Monumental school vote approaches in Virginia, Eveleth-Gilbert districts

Site map of the proposed Virginia-Eveleth-Gilbert high school.

This Tuesday, May 14, voters in the Virginia and Eveleth-Gilbert school districts will vote in a school bond referendum. The result will shape the future of these communities and, quite possibly, the entire educational strategy of the Mesabi Iron Range.

If that sounds like I’m laying it on a bit thick, consider the following:

If the measure passes, two historic Iron Range rivals will instead share a new state of the art high school. A model for school consolidation and collaboration will be established here that eases the financial burden on local taxpayers but that could quickly expend large amounts of state and local mining tax revenue. New concepts in educational strategies will use non-traditional classroom layouts and curriculum to reach different kinds of learners.

If the measure fails, Iron Range parochialism might well prove to be an unassailable force, something that will make it even more difficult for future school consolidation ideas. Local voters would reject the financial involvement of the Department of Iron Range Resources in local school initiatives. And two districts would be stuck trying to figure out how to upgrade two century-old high school buildings in need of repairs.

The result will influence decisions made across the region. Efforts to build similar new shared schools could gain momentum. Greenway and Nashwauk-Keewatin, for instance, or Hibbing and Chisholm (gasp) might one day use the same combination of state and local funding to consolidate.

And that could be a good thing, or perhaps “necessary” is the right term. Iron Range school enrollments are starting to level out after years of sharp decline. We now find several districts with buildings too big and too old to for the local tax base and student population to properly support.

In Virginia and Eveleth-Gilbert, the pro-referendum crowd argues this is a financial no-brainer. The State of Minnesota and Department of Iron Range Resources puts up most of the cost of the new shared high school. Local voters would bond for less than the cost of upgrading the two old high schools. If the measure fails, the outside funding goes away and the districts would be on their own.

But I never dismiss the traditionalism of the Iron Range. The silky smooth talk of educational consultants cause some to bristle. Marshall Helmberger of the Tower Timberjay published a controversial story this week. He calls into question the use of local tax dollars to advocate for the referendum, an issue he’s railed on since the St. Louis County Schools referendum in 2009. This prompted a response from the local superintendents this morning.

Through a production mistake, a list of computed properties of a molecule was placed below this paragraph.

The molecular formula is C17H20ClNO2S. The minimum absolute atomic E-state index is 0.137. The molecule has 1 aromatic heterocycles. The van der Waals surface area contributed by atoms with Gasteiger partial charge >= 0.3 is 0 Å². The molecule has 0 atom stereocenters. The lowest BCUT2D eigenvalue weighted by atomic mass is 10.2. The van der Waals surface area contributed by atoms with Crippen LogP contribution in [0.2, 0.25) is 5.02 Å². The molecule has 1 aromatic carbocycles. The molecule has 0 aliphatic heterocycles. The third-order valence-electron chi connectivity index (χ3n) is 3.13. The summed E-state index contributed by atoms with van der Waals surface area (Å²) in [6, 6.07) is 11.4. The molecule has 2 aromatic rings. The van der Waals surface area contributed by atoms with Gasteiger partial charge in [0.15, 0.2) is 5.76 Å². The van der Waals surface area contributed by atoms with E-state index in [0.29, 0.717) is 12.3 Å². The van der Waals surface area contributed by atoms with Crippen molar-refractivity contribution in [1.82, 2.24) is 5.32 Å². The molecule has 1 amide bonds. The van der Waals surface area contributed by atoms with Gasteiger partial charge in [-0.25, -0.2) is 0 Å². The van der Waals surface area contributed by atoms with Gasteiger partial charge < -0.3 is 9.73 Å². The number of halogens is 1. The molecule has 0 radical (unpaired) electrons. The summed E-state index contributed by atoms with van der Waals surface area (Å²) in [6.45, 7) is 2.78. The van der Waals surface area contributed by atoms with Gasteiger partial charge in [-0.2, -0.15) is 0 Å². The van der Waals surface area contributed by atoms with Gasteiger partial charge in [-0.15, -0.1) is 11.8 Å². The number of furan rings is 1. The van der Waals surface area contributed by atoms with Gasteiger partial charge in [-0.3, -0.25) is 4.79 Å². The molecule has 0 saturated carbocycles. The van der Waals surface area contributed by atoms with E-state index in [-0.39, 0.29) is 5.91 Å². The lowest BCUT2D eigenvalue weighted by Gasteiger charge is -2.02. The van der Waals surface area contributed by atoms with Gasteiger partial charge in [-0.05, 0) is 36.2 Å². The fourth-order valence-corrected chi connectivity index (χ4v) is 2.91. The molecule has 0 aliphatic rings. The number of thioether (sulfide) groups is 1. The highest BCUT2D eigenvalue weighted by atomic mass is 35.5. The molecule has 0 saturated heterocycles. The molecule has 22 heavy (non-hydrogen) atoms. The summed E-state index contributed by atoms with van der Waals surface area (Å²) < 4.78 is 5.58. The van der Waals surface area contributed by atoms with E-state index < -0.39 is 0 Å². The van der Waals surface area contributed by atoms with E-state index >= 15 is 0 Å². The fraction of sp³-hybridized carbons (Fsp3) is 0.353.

Further, this new school epitomizes a trend in education toward large campuses on the edges of town. These locations make it impossible for walking or biking, requiring vast parking lots and idling pickups in the turnaround.

Support for the referendum *seems* stronger than the opposition. We’ll know for sure on Tuesday, May 14. If you live in these districts, research your position and get to the ballot. Your decision will affect the lives of students, teachers and families in your community, but also much more than that.


  1. Aaron Jensen says

    I am curious as to what happened with the similar consolidation proposal that included MI-B? From my very brief time spent living and working in the communities of The Range, one of the most striking observations was how fiercely each community carved and defended their own identities in such close quarters geographically, the mantle of which was their school. This defense was on full display during the previous consolidation discussions which proposed a campus in MI. Having left the area, I simply lost track of the issue and surrounding dynamics.

    • Interesting story, actually. Mt. Iron-Buhl used the same IRRRB “consolidation” funding sources to build their own new school — even though it wasn’t a consolidation by any reasonable definition. Political connections had a lot to do with that. Virginia and E-G are now picking up the leftover elements of that old proposal and doing their own thing. The original shared high school concept with the three districts included a lot of strange, unworkable language that would have included the schools maintaining separate identities despite sharing a building.